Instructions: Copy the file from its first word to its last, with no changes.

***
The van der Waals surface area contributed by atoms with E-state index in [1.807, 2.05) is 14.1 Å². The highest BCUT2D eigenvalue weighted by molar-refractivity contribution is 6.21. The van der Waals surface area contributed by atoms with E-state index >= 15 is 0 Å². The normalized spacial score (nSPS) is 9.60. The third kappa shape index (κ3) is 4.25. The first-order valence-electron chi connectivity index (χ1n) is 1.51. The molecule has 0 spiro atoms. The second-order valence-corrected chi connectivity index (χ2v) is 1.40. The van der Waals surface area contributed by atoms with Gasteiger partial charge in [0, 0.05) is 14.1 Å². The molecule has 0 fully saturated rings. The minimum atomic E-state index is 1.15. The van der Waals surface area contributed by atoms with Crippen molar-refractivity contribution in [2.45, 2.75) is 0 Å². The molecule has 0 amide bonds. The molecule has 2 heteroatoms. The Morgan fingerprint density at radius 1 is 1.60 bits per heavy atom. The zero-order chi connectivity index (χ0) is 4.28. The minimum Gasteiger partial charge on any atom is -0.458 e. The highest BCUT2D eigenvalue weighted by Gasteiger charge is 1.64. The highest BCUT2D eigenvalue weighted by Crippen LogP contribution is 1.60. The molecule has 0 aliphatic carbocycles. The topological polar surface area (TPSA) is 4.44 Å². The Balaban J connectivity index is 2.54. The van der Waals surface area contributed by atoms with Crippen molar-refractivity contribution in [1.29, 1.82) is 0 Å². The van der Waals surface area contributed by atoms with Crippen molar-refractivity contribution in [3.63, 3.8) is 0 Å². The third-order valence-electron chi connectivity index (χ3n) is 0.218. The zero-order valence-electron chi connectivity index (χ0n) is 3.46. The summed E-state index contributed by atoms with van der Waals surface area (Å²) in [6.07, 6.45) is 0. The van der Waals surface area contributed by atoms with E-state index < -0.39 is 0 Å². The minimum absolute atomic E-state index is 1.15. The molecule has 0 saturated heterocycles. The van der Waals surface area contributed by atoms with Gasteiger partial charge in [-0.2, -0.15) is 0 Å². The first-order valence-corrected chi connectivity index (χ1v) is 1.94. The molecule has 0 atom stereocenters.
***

The van der Waals surface area contributed by atoms with E-state index in [1.807, 2.05) is 14.1 Å². The highest BCUT2D eigenvalue weighted by molar-refractivity contribution is 6.21. The van der Waals surface area contributed by atoms with E-state index >= 15 is 0 Å². The normalized spacial score (nSPS) is 9.60. The third kappa shape index (κ3) is 4.25. The first-order valence-electron chi connectivity index (χ1n) is 1.51. The molecule has 0 spiro atoms. The second-order valence-corrected chi connectivity index (χ2v) is 1.40. The van der Waals surface area contributed by atoms with Gasteiger partial charge in [0, 0.05) is 14.1 Å². The molecule has 0 fully saturated rings. The minimum atomic E-state index is 1.15. The van der Waals surface area contributed by atoms with Crippen molar-refractivity contribution in [2.45, 2.75) is 0 Å². The molecule has 0 amide bonds. The molecule has 2 heteroatoms. The Morgan fingerprint density at radius 1 is 1.60 bits per heavy atom. The zero-order chi connectivity index (χ0) is 4.28. The minimum Gasteiger partial charge on any atom is -0.458 e. The highest BCUT2D eigenvalue weighted by Gasteiger charge is 1.64. The highest BCUT2D eigenvalue weighted by Crippen LogP contribution is 1.60. The molecule has 0 aliphatic carbocycles. The topological polar surface area (TPSA) is 4.44 Å². The Balaban J connectivity index is 2.54. The van der Waals surface area contributed by atoms with Crippen molar-refractivity contribution in [1.29, 1.82) is 0 Å². The van der Waals surface area contributed by atoms with Crippen molar-refractivity contribution in [3.63, 3.8) is 0 Å². The third-order valence-electron chi connectivity index (χ3n) is 0.218. The zero-order valence-electron chi connectivity index (χ0n) is 3.46. The summed E-state index contributed by atoms with van der Waals surface area (Å²) in [6.07, 6.45) is 0. The van der Waals surface area contributed by atoms with E-state index < -0.39 is 0 Å². The minimum absolute atomic E-state index is 1.15. The molecule has 0 saturated heterocycles. The van der Waals surface area contributed by atoms with Gasteiger partial charge in [-0.2, -0.15) is 0 Å². The first-order valence-corrected chi connectivity index (χ1v) is 1.94. The molecule has 0 atom stereocenters.